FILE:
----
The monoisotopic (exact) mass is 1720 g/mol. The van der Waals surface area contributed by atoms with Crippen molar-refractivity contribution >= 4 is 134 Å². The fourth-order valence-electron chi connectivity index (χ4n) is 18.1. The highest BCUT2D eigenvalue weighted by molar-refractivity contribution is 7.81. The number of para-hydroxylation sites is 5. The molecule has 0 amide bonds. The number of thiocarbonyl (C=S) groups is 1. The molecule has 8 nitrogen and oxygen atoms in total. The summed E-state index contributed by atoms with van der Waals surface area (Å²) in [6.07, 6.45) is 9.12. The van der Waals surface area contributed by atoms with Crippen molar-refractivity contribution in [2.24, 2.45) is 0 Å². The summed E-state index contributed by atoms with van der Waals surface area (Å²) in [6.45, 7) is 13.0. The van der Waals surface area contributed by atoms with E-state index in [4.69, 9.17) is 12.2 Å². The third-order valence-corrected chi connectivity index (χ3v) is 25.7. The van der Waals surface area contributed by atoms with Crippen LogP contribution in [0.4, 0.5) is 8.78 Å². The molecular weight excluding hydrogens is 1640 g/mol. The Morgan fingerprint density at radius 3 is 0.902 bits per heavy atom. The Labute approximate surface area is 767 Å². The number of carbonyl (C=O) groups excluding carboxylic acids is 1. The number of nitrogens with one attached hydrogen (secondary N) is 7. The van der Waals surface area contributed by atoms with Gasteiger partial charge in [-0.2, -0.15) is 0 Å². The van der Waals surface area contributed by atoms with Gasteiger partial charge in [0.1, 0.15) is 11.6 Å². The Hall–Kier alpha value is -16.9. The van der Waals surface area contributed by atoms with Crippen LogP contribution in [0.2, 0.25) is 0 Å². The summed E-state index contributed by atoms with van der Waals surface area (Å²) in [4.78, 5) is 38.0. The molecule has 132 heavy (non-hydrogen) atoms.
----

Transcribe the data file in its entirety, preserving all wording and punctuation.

The monoisotopic (exact) mass is 1720 g/mol. The van der Waals surface area contributed by atoms with Crippen molar-refractivity contribution >= 4 is 134 Å². The fourth-order valence-electron chi connectivity index (χ4n) is 18.1. The highest BCUT2D eigenvalue weighted by molar-refractivity contribution is 7.81. The number of para-hydroxylation sites is 5. The molecule has 0 amide bonds. The number of thiocarbonyl (C=S) groups is 1. The molecule has 8 nitrogen and oxygen atoms in total. The summed E-state index contributed by atoms with van der Waals surface area (Å²) in [6.07, 6.45) is 9.12. The van der Waals surface area contributed by atoms with Crippen molar-refractivity contribution in [2.24, 2.45) is 0 Å². The summed E-state index contributed by atoms with van der Waals surface area (Å²) in [6.45, 7) is 13.0. The van der Waals surface area contributed by atoms with E-state index in [4.69, 9.17) is 12.2 Å². The third-order valence-corrected chi connectivity index (χ3v) is 25.7. The van der Waals surface area contributed by atoms with Crippen LogP contribution in [0.4, 0.5) is 8.78 Å². The molecular weight excluding hydrogens is 1640 g/mol. The Morgan fingerprint density at radius 3 is 0.902 bits per heavy atom. The Labute approximate surface area is 767 Å². The number of carbonyl (C=O) groups excluding carboxylic acids is 1. The number of nitrogens with one attached hydrogen (secondary N) is 7. The van der Waals surface area contributed by atoms with Gasteiger partial charge in [-0.2, -0.15) is 0 Å². The van der Waals surface area contributed by atoms with Gasteiger partial charge in [0.1, 0.15) is 11.6 Å². The Hall–Kier alpha value is -16.9. The van der Waals surface area contributed by atoms with Crippen LogP contribution in [0.2, 0.25) is 0 Å². The summed E-state index contributed by atoms with van der Waals surface area (Å²) in [4.78, 5) is 38.0. The molecule has 132 heavy (non-hydrogen) atoms.